Crews Work to Clean Massive Oil Spill Off Huntington Beach

By Vanessa Serna
Vanessa Serna
Vanessa Serna
Vanessa Serna is a California-based daily news reporter for The Epoch Times.
October 4, 2021 Updated: October 4, 2021

HUNTINGTON BEACH, Calif.—Efforts to clean up the contaminants from a massive oil spill in Orange County proceed as wildlife is threatened and visitors are forbidden from entering the waters until further notice, officials said Oct. 4.

The U.S. Coast Guard told The Epoch Times at a news conference on Oct. 4 in Huntington Beach that it was unclear when the ocean would be fully cleaned and visitors would be welcomed back.

“It’s a process of continual assessment,” Coast Guard Capt. Rebecca Ore said. “It would be unfair to promise a timeline on beach opening and beach closures. We’re really relying on our public health professionals to continuously make that evaluation, but I would say for the time being, as we continue to see oil come onshore, that the beaches that are closed are probably going to remain closed.”

Epoch Times Photo
Clean-up efforts are underway for an oil spill of the coastline of Orange County in Huntington Beach, Calif., on Oct. 4, 2021. (John Fredricks/The Epoch Times)

The spill was likely caused by a pipeline leak from a facility operated by Amplify Energy about five miles off the coast, officials said—a spillage that released around 127,000 gallons of oil into the ocean resulting in three seabirds in critical condition and one euthanized.

According to Martyn Willsher, president and CEO of Amplify Energy, his company is sending down scuba divers to investigate the pipeline using remotely operated vehicles to assess the cause of the leak.

The investigation began on the afternoon of Oct. 3, resulting in more than 8,000 feet of pipe being examined with an insight into the potential culprit.

“We’ve isolated one specific area of significant interest,” Willsher said. “I wanted the divers to go down there to the area before we commented further. They will be down there this afternoon.”

Willsher acknowledged there has been speculation regarding a ship anchor as the possible cause of the pipe leak but refused to comment until more answers were released through the investigation.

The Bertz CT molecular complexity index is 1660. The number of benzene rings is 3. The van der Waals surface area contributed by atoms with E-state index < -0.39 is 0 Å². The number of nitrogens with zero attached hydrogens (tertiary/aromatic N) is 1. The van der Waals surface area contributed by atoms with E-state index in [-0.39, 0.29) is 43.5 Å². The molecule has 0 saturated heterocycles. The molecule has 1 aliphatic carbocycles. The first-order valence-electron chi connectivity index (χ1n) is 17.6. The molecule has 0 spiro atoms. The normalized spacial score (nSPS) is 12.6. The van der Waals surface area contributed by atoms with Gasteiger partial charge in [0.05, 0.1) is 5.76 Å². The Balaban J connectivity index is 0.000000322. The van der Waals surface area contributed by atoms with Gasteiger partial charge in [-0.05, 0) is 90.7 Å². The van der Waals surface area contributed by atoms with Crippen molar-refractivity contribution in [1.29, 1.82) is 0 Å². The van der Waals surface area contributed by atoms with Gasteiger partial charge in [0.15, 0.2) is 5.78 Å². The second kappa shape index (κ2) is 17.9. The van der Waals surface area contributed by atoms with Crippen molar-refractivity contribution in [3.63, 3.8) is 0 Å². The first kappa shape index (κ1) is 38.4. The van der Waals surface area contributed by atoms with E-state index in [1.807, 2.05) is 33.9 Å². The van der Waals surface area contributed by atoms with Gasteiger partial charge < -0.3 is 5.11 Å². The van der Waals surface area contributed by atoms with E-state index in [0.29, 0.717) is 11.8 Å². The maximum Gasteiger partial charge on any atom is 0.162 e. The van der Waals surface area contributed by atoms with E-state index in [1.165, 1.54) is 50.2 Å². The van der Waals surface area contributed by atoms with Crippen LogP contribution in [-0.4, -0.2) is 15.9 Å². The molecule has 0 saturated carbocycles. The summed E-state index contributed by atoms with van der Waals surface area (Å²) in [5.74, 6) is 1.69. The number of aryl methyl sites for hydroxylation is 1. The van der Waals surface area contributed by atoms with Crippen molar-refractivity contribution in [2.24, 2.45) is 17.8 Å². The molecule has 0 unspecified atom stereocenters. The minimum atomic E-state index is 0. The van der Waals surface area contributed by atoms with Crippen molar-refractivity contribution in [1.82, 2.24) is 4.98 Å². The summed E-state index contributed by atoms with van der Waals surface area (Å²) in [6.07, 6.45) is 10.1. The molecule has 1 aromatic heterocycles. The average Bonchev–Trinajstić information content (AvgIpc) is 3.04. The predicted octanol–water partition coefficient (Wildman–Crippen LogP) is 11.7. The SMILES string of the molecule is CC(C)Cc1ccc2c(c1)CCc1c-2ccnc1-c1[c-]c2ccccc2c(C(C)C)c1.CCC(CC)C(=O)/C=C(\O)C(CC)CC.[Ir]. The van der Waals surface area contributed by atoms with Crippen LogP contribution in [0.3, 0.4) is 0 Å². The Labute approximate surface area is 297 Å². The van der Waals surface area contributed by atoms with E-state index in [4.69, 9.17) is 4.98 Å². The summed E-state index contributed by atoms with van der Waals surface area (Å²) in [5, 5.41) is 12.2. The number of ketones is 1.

Epoch Times Photo
Clean-up efforts are underway for an oil spill of the coastline of Orange County in Huntington Beach, Calif., on Oct. 4, 2021. (John Fredricks/The Epoch Times)

Amid Willsher’s taking responsibility for the leakage, Orange County District Attorney Todd Spitzer questioned the legitimacy of allowing the responsible party to conduct the private investigation.

“He indicated today that his divers are going to go down and try to determine the location of the rupture to the pipeline,” Spitzer said during an Oct. 4 press conference. “The company should not be responsible for leading its own investigation with respect to the hundreds of millions of dollars of devastation that it did to our environment and our economy. We are going to feel the impacts of this oil spill for generations.

“They shouldn’t be able to go anywhere near that pipeline. They are biased. They’re self-interested, and they’re going to do everything they can to try to reduce their damages.”

On Oct. 2, around 12 p.m., the U.S. Coast Guard received the first notice of the spill that would result in the cancellation of the Pacific Airshow’s last day in Huntington Beach on Oct. 3.

Epoch Times Photo
Cleanup efforts are underway for an oil spill on the coastline of Orange County in Huntington Beach, Calif., on Oct. 4, 2021. (John Fredricks/The Epoch Times)

The spill started from the Elly Platform, which currently continues to draw oil from the Beta Field, with Amplify Energy Corp being a parent company. Elly is one of Southern California’s 23 oil and gas platforms on the coast and receives oil from two other platforms nearby, accounting for 70 oil wells in total.

The potential source of the leak is about 4.5 miles offshore, along a 17-mile pipeline where oil is transported to a refinery.

As of Oct. 4, the spill spread to Dana Point and is foreseen to continue moving south, Ore said. To contain the spill, a fleet of boats have been sent out along the coast with shoreline assessment teams.

Orange County Chief Health Officer Dr. Clayton Chau released an advisory following the leakage urging residents who were in contact with the oil spill to seek medical assistance.

“The effects of oil spills on humans may be direct and indirect, depending on the type of contact with the oil spill,” Chau said in a statement. “People may come in direct contact with oil and/or oil products while walking in a contaminated area (e.g., beach). An initial irritation will be obvious. … Please contact your family physician or call 911 if you are experiencing adverse symptoms.”

Epoch Times Photo
Cleanup efforts are underway for an oil spill of the coastline of Orange County in Huntington Beach, Calif., on Oct. 4, 2021. (John Fredricks/The Epoch Times)
Vanessa Serna is a California-based daily news reporter for The Epoch Times.